ASIC Update 8th December 2019
Earlier this week Dr Rhys Bollen, Senior Executive Leader of the Investment Manager Team within ASIC spoke at the Professional Planner Researchers Forum and much of his speech focused on the Platforms and MDA Review ASIC are currently undertaking.
Below is IMAP's view of the high level takeouts from his presentation and some of the considerations for licensees who advise on managed accounts or act as portfolio managers or MDA providers.
While it’s clear that ASIC understand the difference between MDA’s and MIS type managed accounts, the casual use of jargon means even ASIC tend to use the term “MDA” ; to refer to the broader managed account area and while some of the issues are specific to MDAs because of the separate regulatory regime, most, such as Best Interest, apply universally.
They are very conscious of the growth in the segment and quoted IMAP’s most recent FUM Census data to highlight this
They appear concerned that the growth stems in part or large part from “revenue replacement” post FOFA Dr Bollen highlighted the differences between MDA regulation and Corporations Act MIS regulation, in particular in the area of capital requirements for PI
ASIC’s best interest concerns include:
- High fee levels overall
- Use of related party investments as part of the portfolios
- Cookie cutter approaches in the use of standardised advice and
- Where there is almost universal use of a managed account across an advice business’ client base ASIC equates some of these concerns to the practice by some advisers of automatically recommending an SMSF
- ASIC questioned whether the degree of competence required is always evident in the investment decision making process
- ASIC does not accept that a reason for recommending a managed account is that the practice will be more efficient as this is not necessarily in the CLIENT’S best interest
Enforcement action over the past 6 years has been modest but regular but has mostly focused, with one exception, on disclosure, reporting of fees and performance and conduct which ASIC regarded as misleading and deceptive, rather than in areas such as overtrading, fraudulent activity or fee for no service.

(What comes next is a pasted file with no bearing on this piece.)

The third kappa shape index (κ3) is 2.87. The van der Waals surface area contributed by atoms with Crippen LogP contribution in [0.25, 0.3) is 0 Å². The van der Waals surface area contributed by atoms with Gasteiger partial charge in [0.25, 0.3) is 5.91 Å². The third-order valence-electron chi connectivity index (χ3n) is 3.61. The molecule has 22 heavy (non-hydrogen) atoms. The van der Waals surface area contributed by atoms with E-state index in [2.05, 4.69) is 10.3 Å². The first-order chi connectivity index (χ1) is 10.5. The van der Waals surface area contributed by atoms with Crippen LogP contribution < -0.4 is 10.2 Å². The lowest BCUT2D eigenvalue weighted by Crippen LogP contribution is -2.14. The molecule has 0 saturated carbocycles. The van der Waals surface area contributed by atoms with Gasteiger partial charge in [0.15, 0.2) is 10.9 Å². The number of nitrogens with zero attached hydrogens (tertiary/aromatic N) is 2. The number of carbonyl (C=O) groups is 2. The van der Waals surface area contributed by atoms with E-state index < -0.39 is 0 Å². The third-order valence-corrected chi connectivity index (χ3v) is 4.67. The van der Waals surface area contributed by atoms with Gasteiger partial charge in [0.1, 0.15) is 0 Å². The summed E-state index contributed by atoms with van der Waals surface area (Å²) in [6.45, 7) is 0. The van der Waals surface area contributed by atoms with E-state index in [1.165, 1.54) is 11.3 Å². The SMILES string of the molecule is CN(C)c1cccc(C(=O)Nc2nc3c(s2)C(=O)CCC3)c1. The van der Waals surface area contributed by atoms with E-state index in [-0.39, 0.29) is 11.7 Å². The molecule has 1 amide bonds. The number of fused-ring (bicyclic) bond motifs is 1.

They have completed a report of their findings which is being considered within ASIC but will not be publicly circulated.
ASIC is now in a policy review phase which will identify those areas of policy or guidance which need review.
There will probably be a consultation paper with draft policy changes issued in 2020 with a response period of 1-2 months
Following this any amendments to affected regulations will be published.
The entire process from here is likely to take a further 12 months, so perhaps effective by December 2020.
Our assessment, from what was not said, is that the review has not, and was not intended to, uncover evidence of very poor behaviour. Nor does it appear to have led ASIC to conclude that this is an area of widespread misconduct. For example there have been 39 complaints to ASIC relating to MDA’s over 3 years. While every complaint is unfortunate, to put this in context, AFCA received 35,000 complaints within its first six months of operation (ASIC 2018-19 Annual Report p 143).
Managed accounts will be subject to ongoing review and monitoring and this might be expected to increase because “ASIC is expected to be more forceful” .
Expect policy change in the area of aligning the regulatory regimes between different types of managed account. For example:
• Capital requirements
• Disclosure of fees and costs based on RG97
• Annual review for all forms of discretionary portfolio
• Suitability of the service for a client’s specific circumstances – Design and Distribution Obligations will also address this
Guidance is likely to focus on;
• Strengthening the investment management and governance processes within those who act as portfolio managers
• Clear focus on best interest duties of both advisers and managed account issuers
Advice businesses which act as MDA Providers, portfolio managers or give advice on managed accounts should be strengthening their focus on meeting best interest obligations and ensuring that, if they hold themselves out as competent to manage portfolios they have the necessary level of resources to do so.
The IMAP Regulatory Group is to meet with ASIC later this month and we will continue to ensure that we articulate to ASIC a clear presentation of the benefits that managed account provide to retail investors. As the consultation paper is issued, we’ll be inviting you to become involved so that we can present a balanced response to the questions it raises.
The IMAP Regulatory Group comprises:
Jenny Mulders QRC Consulting – Convenor
Simon Carrodus – The Fold Legal
Eylem Kamerakkas – Macquarie
Toby Potter - IMAP
Luyen Tan - Praemium
Jesse Vermiglio - Holley Nethercote